The Home Agent obtains the registration indicator or the sequence number associated with the node from the sequence number extension of the registration request at block 1008. The Home Agent then determines from the registration indicator or the sequence number provided in the registration request packet whether to accept registration of the node with the Home Agent at block 1010. The sequence number (or registration indicator) is optionally updated at block 1012. A registration reply packet including the updated sequence number (or registration indicator) and indicating whether registration of the node with the Home Agent is accepted is composed and sent to the Foreign Agent at block 1014.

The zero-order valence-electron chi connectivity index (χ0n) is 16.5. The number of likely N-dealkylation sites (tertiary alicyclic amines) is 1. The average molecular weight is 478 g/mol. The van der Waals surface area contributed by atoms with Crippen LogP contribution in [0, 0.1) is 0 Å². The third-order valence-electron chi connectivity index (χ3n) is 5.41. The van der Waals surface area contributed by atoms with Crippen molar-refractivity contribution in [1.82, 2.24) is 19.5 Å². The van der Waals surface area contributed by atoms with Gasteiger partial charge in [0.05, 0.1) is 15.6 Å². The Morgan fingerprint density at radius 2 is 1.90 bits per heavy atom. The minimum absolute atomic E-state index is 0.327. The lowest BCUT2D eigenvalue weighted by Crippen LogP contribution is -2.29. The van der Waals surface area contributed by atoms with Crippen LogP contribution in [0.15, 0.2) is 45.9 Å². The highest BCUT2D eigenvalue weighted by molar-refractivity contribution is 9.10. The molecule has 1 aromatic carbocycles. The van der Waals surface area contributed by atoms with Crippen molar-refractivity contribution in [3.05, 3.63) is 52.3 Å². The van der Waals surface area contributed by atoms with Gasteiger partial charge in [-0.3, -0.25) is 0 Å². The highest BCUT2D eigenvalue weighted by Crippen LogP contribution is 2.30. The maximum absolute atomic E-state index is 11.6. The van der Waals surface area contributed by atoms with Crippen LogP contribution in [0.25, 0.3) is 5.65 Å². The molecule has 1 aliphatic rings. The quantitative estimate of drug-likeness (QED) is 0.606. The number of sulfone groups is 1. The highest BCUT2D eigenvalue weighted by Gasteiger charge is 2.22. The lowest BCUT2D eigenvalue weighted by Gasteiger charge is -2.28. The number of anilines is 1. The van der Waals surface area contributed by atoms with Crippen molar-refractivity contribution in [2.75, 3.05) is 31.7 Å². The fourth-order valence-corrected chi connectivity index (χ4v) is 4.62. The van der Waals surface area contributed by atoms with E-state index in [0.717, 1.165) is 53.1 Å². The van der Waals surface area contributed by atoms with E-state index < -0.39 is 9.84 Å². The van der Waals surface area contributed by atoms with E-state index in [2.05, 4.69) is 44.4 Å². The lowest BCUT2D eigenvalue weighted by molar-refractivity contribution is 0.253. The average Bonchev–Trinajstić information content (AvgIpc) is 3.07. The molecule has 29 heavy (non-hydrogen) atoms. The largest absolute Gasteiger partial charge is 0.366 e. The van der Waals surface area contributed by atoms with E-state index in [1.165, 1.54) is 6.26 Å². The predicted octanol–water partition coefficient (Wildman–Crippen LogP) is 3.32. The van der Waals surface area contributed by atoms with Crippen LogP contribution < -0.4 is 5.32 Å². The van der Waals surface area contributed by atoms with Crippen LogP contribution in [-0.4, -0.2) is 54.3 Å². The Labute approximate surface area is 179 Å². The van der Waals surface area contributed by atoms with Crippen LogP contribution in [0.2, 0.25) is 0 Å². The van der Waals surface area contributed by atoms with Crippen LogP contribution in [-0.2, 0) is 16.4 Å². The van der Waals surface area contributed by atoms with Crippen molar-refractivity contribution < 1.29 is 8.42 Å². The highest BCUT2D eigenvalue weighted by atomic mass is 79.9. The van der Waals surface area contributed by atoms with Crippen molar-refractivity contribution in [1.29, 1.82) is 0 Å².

FIG. 10B is a process flow diagram illustrating a method of determining whether registration is accepted or denied, updating tables and composing a registration reply in accordance with blocks 1010, 1012 and 1014 of FIG. 10A. The Home Agent determines from the sequence number obtained from the registration request whether the registration corresponds to an initial registration of the node with the Home Agent at block 1016. This is accomplished by determining whether the sequence number is equal to zero. When the sequence number indicates that the registration request packet corresponds to the initial registration of the node with the Home Agent, an initial registration flag is set to TRUE at block 1017 and the sequence number for the node (e.g., from a mobility binding table) is incremented at block 1018. An entry is created in a mobility binding table (as necessary) indicating whether the registration is an initial registration by the Foreign Agent or a re-registration by the Foreign Agent. More particularly, the mobility binding table entry associates the updated sequence number with the node at block 1020. In addition, the initial registration flag may be stored in the mobility binding table. The updated sequence number is provided in the registration reply at block 1022 and the registration reply accepting registration of the node with the Home Agent is sent at block 1024.